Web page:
In one of his best known stories, “Adrift Just Off the Islets of Langerhans: Latitude 38° 54′ N, Longitude 77° 00′ 13″ W,” the science fiction and fantasy author Harlan Ellison tells of a man who has lost his soul and who embarks on a metaphysical journey inside himself to find it again. At the end of his adventure he finds (partial spoiler alert) a bit of long forgotten pop culture ephemera.
I never need to go on the journey taken by Ellison’s protagonist, because while I know my soul is more complex that any single touchstone, I am certain of what looms largest inside the innermost me. That’s because it also happens to sit, at 18 volumes and counting, on the shelves across from where I write. I refer to “The Complete Peanuts,” an ongoing series of hardcover reprints from Fantagraphics of every “Peanuts” cartoon drawn by Charles M. Schulz, which still has several years to go before it is fully complete. Between those covers are perhaps the single greatest influence on me from age five to 15, and in many ways both the formation and reflection of my psyche.
Since I was born in the early 60s, “Peanuts” was already established by the time I began reading the comics page of the local newspaper. Thanks to tag sales and paperback reprints, I was able to work my way back to the strip’s earliest years without any difficulty.
Remarkably for a comic so steeped in Schulz’s own Midwestern childhood decades earlier, the Peanuts were a late 60s-early 70s phenomenon, as TV specials, a long-running musical and theatrical films spread the gospel of Charlie Brown and company (there was even a book called The Gospel According to Peanuts). Both the establishment and the bourgeoning counterculture found something they could share in Peanuts, and while there was surely a massive marketing campaign run by The Man, resulting in Happiness is a Warm Puppy taking up permanent residence at cash registers everywhere, you could also find Peanuts-emblazoned merchandise in progressive record stores too, with Snoopy posters (maybe even some in blacklight-sensitive colors) on the walls behind the bong display cases.
I’ve only read the first volume or two of the collected works, even though I buy them as they’re published; they seem to call for a certain kind of lazy Sunday afternoon, perhaps in a hammock, that one rarely finds in Manhattan life. Even those earliest strips remain familiar; they don’t trigger a forgotten memory like a random madeleine, but merely jog my brain where snapshots of the strips reside barely out of reach, filed, not faded. While the digital transition continues apace, I’m putting these books aside to be read by me in two or three decades, though youthful visitors with clean hands will be welcome to page through them in the meantime.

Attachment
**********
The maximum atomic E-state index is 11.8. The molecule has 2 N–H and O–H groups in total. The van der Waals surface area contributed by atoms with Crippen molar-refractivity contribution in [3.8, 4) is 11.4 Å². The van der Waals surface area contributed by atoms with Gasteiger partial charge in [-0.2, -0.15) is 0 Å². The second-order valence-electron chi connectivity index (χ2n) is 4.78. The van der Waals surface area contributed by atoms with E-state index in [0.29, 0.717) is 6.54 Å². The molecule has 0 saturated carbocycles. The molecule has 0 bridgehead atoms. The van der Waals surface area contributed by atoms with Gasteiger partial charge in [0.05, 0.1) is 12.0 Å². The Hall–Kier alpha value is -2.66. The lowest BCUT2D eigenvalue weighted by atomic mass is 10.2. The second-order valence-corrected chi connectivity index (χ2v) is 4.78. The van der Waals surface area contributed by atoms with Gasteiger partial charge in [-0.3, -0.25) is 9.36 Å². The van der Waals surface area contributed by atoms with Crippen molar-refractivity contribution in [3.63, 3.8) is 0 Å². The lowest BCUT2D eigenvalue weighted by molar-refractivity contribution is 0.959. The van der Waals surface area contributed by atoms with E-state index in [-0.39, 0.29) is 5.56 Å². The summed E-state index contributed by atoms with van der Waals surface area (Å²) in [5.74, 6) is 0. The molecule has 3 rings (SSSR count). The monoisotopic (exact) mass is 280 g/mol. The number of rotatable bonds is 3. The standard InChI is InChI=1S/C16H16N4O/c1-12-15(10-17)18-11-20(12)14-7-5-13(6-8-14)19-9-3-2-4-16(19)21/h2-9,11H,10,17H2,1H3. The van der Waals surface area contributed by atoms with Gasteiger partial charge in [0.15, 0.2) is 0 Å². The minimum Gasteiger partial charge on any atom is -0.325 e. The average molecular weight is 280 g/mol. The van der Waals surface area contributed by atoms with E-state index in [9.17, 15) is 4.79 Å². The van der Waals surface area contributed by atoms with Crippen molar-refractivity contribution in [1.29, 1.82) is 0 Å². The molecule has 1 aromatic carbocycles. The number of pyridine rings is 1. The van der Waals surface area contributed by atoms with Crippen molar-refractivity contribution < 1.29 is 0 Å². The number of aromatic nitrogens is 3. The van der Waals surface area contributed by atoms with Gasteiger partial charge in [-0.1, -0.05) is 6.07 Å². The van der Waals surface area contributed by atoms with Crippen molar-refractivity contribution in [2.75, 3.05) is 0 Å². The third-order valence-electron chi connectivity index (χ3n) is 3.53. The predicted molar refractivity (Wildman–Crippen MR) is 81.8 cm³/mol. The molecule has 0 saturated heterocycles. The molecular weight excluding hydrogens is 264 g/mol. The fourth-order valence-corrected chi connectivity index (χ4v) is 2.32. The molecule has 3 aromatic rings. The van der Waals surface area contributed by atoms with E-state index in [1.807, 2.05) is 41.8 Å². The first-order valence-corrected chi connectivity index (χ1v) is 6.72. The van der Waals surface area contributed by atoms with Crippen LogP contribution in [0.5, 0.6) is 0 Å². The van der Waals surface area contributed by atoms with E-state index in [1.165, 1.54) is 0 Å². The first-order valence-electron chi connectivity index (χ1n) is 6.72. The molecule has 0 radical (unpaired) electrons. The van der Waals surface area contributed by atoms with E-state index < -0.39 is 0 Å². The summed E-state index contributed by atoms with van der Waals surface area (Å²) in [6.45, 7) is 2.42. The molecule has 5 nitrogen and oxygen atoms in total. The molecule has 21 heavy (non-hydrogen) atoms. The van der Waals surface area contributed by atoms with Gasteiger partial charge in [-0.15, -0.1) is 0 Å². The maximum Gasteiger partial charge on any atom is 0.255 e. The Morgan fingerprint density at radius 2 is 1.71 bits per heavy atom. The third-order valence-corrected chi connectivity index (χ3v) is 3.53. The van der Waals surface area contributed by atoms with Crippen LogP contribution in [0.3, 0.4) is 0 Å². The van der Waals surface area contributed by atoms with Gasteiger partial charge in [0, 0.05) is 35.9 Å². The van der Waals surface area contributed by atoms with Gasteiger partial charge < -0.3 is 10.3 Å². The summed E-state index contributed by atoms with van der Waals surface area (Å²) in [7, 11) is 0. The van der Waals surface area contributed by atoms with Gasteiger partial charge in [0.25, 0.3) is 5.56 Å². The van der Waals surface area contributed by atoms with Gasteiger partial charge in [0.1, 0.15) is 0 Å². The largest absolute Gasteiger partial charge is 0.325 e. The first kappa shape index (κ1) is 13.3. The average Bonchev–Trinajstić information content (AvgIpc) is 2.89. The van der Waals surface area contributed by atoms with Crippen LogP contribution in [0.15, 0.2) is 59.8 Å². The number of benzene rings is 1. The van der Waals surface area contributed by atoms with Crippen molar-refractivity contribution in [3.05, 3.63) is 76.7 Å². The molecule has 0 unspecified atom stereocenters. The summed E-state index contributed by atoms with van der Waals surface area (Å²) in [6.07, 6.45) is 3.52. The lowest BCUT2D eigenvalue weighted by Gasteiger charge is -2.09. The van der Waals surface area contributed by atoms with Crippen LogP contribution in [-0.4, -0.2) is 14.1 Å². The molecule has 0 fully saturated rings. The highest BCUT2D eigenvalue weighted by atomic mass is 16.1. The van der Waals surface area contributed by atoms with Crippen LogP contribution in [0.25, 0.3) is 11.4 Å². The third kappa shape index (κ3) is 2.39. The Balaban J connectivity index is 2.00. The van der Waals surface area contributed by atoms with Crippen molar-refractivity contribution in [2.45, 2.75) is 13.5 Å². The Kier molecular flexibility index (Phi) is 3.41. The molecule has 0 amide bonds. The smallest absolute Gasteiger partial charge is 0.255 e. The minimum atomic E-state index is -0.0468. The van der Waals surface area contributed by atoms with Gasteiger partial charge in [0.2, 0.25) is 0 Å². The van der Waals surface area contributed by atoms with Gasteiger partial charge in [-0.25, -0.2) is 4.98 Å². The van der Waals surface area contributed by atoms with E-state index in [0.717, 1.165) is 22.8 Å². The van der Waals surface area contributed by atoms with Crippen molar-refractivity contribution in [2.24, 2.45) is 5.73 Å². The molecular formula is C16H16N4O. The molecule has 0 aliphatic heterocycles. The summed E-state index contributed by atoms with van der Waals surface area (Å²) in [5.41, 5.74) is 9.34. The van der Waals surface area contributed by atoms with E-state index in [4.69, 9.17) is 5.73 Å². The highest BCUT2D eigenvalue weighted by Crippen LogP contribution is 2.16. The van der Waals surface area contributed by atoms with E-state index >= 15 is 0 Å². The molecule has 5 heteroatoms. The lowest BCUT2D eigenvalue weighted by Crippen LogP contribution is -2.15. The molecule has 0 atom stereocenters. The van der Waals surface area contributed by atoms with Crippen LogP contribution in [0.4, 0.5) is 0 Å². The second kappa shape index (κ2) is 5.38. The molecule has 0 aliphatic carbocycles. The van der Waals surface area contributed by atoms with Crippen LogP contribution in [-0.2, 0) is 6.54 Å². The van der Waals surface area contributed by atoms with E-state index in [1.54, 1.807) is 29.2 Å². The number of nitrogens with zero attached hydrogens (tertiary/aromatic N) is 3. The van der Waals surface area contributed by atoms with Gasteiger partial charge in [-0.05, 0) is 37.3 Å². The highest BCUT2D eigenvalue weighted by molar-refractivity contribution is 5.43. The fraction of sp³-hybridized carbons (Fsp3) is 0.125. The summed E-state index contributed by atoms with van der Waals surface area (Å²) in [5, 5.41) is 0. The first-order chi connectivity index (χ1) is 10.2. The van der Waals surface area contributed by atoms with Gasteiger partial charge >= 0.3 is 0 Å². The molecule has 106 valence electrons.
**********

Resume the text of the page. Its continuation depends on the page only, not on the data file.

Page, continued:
While a biography has already emerged which links, in some cases unfavorably, Schulz’s own life with that of his characters, I have no particular interest in the artist’s role as a man, a husband, or father. As much as possible, I want to retain that childhood innocence where the work simply exists, that time before we fully realize that an actual person has created these things we read.
Then, as now, Peanuts is a marvel. The main characters are archetypes: the ever aspiring but never succeeding Charlie Brown, the take-no-prisoners Lucy, the contemplative Linus, the artistically single-minded Schroeder, the free-spirited and soulful Snoopy. It’s worth noting that for all of the other characters Schultz created, these five were the core of the strip; Violet, Patty, Shermy, Frieda, Franklin, Pig Pen, Woodstock, Spike and so many others were always supporting players. Schroeder even ran out of steam after a while, ceding his lead position to both Sally and Peppermint Patty.